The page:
Association is not causation
DOI link for Association is not causation
Association is not causation book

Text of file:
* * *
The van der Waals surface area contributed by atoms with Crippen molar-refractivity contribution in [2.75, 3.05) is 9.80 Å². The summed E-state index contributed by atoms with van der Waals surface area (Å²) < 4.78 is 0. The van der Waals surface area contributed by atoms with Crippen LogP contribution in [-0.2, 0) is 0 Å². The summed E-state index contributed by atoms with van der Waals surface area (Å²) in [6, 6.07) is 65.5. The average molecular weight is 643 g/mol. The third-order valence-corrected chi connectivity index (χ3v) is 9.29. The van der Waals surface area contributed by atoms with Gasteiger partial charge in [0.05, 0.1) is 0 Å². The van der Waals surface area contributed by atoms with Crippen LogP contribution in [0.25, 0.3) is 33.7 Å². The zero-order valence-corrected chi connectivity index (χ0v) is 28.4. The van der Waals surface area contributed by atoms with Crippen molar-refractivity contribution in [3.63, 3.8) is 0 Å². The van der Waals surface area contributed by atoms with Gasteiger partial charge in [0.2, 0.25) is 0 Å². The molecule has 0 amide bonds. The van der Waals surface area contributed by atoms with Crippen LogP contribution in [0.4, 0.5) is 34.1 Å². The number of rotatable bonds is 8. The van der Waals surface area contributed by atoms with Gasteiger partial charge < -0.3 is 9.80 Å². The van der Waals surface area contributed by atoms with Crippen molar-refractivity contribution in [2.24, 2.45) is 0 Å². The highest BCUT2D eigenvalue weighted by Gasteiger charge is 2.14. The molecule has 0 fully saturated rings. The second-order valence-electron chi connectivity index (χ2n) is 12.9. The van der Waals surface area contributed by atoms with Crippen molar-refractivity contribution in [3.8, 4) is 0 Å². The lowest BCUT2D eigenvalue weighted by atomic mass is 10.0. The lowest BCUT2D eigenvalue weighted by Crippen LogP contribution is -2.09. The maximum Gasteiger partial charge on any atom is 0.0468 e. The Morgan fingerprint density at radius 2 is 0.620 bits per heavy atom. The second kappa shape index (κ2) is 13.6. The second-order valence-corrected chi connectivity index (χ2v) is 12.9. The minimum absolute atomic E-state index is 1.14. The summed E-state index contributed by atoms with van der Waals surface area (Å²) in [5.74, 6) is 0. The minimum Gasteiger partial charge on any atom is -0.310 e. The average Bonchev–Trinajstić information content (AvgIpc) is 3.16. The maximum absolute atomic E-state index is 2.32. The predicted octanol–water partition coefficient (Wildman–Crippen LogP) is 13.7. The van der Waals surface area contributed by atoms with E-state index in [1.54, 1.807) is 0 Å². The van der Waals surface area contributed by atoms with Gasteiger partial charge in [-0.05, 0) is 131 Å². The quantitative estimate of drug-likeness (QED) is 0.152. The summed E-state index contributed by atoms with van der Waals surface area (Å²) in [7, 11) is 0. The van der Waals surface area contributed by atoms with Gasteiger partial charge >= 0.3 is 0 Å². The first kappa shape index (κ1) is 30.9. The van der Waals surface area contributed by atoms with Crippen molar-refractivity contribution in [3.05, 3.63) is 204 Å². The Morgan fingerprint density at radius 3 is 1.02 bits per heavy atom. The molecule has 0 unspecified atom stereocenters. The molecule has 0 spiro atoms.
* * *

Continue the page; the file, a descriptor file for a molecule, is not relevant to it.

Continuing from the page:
Association is not causation is perhaps the most important lesson one learns in a statistics class. There are many reasons that a variable X can be correlated with a variable Y without having any direct effect on Y. The following comical example underscores that correlation is not causation. It shows a very strong correlation between divorce rates and margarine consumption. The cases presented in the spurious correlation site are all instances of what is generally called data dredging, data fishing, or data snooping. In this chapter, the authors described alternatives to the average and standard deviation that are robust to outliers. There is also an alternative to the sample correlation for estimating the population correlation that is robust to outliers. A very likely possibility is that the children needing regular parental help, receive help because they don’t perform well in school. Confounders are perhaps the most common reason that leads to associations begin misinterpreted.